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New Zealand 2014 Crime and Safety Report - Part I

Overall Crime and Safety Situation
In general, crime is less prevalent in New Zealand than in major cities in the United States. A majority of the population lives in the larger urban areas of Wellington, Auckland, and Christchurch, which continue to lead the country in criminal activity and associated arrests. Although complete statistics for 2013 are not yet available, mid-year indicators show a 7.4 percent decline in violent and petty crimes throughout New Zealand in comparison to 2013.

Tasman Valley, Mount Cook, Canterbury

Crime Threats

Street crimes in the major urban areas, such as theft from vehicles, are routine occurrences, and foreign tourists are frequently the victims of such crimes. Arrests for firearm-related offences showed a small decline; the use of weapons in the commission of crimes is infrequent. Burglaries to dwellings and commercial premises along with vehicle thefts also dropped in relation to previous recorded figures.

As a result of U.S. Secretary of Homeland Security Janet Napolitano’s visit to New Zealand in 2012, the U.S. and New Zealand have entered into a joint initiative to enhance information sharing and law enforcement cooperation. The Preventing and Combating Crime (PCC) Agreement, although not yet fully finalized by Parliament, is designed to facilitate the reciprocal exchange of serious criminal information. Under the agreement, the U.S. and New Zealand will share -- on a case-by-case basis and subject to privacy and data protection safeguards -- law enforcement data, including fingerprints and other biometric information, to identify terrorists and criminals during investigations and other law enforcement activities. The PCC Agreement is expected to go into effect in 2014.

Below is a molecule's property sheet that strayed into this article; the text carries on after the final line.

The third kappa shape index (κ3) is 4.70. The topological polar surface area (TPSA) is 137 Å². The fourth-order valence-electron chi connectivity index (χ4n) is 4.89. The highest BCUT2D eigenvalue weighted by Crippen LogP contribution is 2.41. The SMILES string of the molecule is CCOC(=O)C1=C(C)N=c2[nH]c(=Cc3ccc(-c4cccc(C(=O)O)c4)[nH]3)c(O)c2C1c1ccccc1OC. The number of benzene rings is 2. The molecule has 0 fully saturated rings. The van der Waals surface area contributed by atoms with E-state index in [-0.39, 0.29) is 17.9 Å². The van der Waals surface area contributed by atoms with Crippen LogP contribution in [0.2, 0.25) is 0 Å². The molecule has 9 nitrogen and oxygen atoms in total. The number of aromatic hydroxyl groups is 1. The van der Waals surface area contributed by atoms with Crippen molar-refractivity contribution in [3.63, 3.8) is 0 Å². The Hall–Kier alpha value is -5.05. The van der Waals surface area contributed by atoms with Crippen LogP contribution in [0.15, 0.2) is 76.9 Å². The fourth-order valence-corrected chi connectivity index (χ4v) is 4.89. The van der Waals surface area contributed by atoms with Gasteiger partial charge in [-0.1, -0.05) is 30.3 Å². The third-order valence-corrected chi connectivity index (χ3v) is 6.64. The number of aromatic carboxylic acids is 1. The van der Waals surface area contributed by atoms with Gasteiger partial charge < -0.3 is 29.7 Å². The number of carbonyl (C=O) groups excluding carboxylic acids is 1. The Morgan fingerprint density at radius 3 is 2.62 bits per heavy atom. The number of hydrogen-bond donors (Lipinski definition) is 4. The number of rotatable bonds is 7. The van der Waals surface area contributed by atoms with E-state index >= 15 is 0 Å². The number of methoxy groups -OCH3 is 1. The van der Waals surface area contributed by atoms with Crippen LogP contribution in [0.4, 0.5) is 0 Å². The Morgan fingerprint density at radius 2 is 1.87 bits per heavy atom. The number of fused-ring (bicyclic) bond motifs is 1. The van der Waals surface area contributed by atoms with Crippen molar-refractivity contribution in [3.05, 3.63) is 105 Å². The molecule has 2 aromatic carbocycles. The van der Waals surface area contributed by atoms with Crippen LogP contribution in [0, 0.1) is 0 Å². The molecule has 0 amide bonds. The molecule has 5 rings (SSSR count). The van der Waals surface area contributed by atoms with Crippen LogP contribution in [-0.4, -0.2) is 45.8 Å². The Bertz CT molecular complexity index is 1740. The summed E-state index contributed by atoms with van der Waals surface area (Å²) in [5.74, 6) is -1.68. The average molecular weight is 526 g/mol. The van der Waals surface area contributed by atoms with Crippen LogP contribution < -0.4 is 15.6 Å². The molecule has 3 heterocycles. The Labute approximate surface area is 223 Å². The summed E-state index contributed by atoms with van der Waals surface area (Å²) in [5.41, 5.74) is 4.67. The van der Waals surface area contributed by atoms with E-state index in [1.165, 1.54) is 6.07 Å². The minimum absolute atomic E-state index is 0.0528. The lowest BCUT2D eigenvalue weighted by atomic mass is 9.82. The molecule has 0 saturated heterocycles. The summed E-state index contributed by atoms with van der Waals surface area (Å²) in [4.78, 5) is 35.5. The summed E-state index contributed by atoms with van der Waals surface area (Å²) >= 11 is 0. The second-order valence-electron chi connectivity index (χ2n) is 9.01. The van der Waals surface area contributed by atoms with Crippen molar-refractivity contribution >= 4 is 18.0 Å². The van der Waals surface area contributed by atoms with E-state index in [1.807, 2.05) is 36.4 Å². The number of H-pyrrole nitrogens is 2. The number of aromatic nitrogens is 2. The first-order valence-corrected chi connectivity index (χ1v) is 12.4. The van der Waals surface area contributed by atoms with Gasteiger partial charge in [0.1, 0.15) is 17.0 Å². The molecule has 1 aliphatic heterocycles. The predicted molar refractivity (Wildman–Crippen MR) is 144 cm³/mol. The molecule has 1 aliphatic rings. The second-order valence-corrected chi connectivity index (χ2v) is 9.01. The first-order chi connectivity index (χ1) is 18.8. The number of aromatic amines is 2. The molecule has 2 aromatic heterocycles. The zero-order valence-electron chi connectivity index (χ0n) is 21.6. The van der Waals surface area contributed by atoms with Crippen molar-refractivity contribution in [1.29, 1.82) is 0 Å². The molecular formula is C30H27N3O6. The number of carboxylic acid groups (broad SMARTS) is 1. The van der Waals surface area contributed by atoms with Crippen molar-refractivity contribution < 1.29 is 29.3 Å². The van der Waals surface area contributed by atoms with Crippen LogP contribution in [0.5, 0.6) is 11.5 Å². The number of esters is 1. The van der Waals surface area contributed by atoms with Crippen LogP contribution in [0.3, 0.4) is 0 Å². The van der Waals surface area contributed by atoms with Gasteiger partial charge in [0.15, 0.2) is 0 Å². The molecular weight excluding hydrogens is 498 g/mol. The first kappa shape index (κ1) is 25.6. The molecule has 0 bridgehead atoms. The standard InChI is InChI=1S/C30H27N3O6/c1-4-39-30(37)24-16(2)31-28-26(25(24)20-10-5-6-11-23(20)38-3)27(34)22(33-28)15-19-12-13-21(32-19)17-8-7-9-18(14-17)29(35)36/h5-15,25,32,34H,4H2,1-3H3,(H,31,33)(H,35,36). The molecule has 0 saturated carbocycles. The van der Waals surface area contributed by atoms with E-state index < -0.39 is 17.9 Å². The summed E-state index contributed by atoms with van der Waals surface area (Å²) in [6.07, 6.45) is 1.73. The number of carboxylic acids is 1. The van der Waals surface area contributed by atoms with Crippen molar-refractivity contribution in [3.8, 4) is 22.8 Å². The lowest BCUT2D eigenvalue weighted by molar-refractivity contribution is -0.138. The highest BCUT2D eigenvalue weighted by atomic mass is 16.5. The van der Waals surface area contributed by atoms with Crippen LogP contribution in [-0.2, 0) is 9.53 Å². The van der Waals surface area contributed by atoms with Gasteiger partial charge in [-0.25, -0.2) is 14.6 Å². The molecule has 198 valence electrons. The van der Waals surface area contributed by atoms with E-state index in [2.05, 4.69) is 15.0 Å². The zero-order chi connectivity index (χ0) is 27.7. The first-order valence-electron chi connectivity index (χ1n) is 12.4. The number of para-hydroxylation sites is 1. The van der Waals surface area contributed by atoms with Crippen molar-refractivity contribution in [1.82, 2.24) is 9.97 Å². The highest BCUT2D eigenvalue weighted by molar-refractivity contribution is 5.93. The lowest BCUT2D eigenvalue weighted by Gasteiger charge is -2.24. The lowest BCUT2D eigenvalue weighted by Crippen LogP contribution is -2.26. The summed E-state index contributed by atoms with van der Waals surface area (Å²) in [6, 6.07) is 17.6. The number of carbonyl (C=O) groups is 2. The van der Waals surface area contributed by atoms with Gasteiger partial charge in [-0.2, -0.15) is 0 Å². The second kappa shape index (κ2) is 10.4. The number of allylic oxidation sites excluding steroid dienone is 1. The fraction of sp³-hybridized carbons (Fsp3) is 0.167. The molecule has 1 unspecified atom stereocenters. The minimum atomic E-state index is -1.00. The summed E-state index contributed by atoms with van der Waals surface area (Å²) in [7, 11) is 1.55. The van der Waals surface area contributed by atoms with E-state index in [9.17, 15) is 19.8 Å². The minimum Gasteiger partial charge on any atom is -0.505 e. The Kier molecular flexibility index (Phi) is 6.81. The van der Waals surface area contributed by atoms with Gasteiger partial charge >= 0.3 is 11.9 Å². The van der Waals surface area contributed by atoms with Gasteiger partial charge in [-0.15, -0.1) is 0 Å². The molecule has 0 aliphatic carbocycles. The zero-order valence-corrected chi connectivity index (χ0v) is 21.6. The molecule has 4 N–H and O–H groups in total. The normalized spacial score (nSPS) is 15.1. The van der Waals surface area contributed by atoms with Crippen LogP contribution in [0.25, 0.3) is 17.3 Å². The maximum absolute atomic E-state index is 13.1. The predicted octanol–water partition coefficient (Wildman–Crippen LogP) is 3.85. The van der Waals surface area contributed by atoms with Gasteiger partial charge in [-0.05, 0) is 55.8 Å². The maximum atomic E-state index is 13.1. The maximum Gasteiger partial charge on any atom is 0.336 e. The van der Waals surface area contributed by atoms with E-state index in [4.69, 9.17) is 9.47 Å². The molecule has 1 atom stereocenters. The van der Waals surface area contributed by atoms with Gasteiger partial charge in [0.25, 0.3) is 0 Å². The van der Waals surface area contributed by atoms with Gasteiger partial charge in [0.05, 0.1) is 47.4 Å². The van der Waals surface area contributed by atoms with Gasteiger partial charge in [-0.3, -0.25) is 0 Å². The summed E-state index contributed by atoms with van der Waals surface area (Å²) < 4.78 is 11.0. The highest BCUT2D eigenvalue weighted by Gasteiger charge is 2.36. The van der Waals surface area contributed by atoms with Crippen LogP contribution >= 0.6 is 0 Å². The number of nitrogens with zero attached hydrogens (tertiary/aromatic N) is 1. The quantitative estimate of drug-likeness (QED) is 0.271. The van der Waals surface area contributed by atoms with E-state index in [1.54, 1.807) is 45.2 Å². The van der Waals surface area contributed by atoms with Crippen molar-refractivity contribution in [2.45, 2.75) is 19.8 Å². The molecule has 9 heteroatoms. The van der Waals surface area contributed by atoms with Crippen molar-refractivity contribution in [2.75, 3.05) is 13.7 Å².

In 2009, New Zealand passed several legislative initiatives to tackle the growing organized crime strongholds of illegal drugs, extortion, and people smuggling; several major successes demonstrate the effectiveness of the new legislation. The initiative has been successful, as the crime rates continue to decrease over the past few years. Organized crime (OC) groups are composed of mainly outlaw motorcycle gangs, ethnic gangs, and Asian organized crime elements. In general, trends show OC groups operate under a fluid, flexible, and dynamic structure. A significant trend within the OC scene is the willingness of traditionally rival gangs to cooperate in joint enterprises to manufacture and distribute illegal drugs, specifically methamphetamine. The gangs’ efforts focus mainly on drug-related crimes, with associated crimes such as extortion, people smuggling, kidnapping, and money laundering. The vast majority of identified crime groups are involved in transnational crime with extensive overseas criminal connections.

Overall Road Safety Situation

New Zealand is serviced by over 60,000 kilometers of paved roads, including 169 kilometers of highway that connect the major metro areas of Auckland, Wellington, Christchurch, and Queenstown. Traffic flows on the opposite side of the road from the U.S. – similar to the system used in the United Kingdom. The roads leading to and from major cities are comparable to Western standards for width; however, roads in rural areas are slightly narrower than roadways found in the U.S. The major roadways linking cities and towns are two-lane roadways; this coupled with the extreme topographic aspects can make passing vehicles dangerous.

Most traffic laws are comparable with Western standards. There are numerous roundabouts (traffic circles) that can be confusing and dangerous for those who are unfamiliar with giving-way to the right. These conditions, coupled with routine extreme weather, make it essential for newcomers to be aware of local laws and procedures before driving a motor vehicle.


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